Related Rule
Israel
Practice Relating to Rule 11. Indiscriminate Attacks
With reference to Israel’s Law of War Booklet (1986), the Report on the Practice of Israel states: “The IDF [Israel Defense Forces] does not engage in indiscriminate attacks.” 
Report on the Practice of Israel, 1997, Chapter 1.4, referring to Conduct in the Battlefield in Accordance with the Law of War, Israel Defense Forces, 1986, pp. 4–5.
In its judgment in The Public Committee against Torture in Israel case in 2006, Israel’s High Court of Justice stated:
[C]ivilians are not to be harmed in an indiscriminate attack; in other words, in an attack which, inter alia, is not directed against a particular military objective (see §51(4) of The First Protocol [1977 Additional Protocol I], which constitutes customary international law. 
Israel, High Court of Justice, Public Committee against Torture in Israel case, Judgment, 14 December 2006, § 29.
In 1996, the Monitoring Group on the Implementation of the 1996 Israel-Lebanon Ceasefire Understanding, consisting of France, Israel, Lebanon, the Syrian Arab Republic and the United States, issued communiqués requesting that all parties avoid arbitrary or indiscriminate attacks on inhabited areas which directly or indirectly endangered civilian life or integrity.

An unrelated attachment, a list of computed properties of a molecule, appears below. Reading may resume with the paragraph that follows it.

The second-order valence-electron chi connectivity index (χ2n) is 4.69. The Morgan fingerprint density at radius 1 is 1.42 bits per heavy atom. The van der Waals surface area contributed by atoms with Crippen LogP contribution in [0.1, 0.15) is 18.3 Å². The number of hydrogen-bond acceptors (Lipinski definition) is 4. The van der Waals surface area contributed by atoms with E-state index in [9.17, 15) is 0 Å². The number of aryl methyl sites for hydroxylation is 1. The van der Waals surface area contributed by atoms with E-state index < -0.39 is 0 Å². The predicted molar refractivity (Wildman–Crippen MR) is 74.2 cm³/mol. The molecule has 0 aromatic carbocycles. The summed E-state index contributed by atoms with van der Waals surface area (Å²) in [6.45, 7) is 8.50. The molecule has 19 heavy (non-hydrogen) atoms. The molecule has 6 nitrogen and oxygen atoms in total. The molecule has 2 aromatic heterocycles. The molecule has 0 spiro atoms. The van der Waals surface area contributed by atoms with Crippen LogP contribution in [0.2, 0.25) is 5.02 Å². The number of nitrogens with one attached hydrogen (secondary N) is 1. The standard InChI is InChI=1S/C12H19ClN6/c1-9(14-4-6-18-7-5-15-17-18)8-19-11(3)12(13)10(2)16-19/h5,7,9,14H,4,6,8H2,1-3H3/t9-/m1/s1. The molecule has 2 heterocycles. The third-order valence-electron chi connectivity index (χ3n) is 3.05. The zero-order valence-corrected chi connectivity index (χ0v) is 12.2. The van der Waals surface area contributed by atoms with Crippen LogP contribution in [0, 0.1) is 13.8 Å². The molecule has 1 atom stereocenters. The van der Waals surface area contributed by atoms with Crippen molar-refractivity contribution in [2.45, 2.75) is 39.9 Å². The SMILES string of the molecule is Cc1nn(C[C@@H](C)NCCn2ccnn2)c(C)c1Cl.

Monitoring Group on the Implementation of the 1996 Israel-Lebanon Ceasefire Understanding, Communiqué, 22 September 1996; Communiqué, 14–18 October 1996.
In 2009, in a report on Israeli operations in Gaza between 27 December 2008 and 18 January 2009 (the “Gaza Operation”, also known as “Operation Cast Lead”), Israel’s Ministry of Foreign Affairs, in referring to Article 51(4) of the 1977 Additional Protocol I, stated: “Attacks must not be “indiscriminate,” that is, untargeted, launched without consideration as to where harm will likely fall.” 
Israel, Ministry of Foreign Affairs, The Operation in Gaza 27 December 2008–18 January 2009: Factual and Legal Aspects, 29 July 2009, § 223.
[emphasis in original; footnote in original omitted]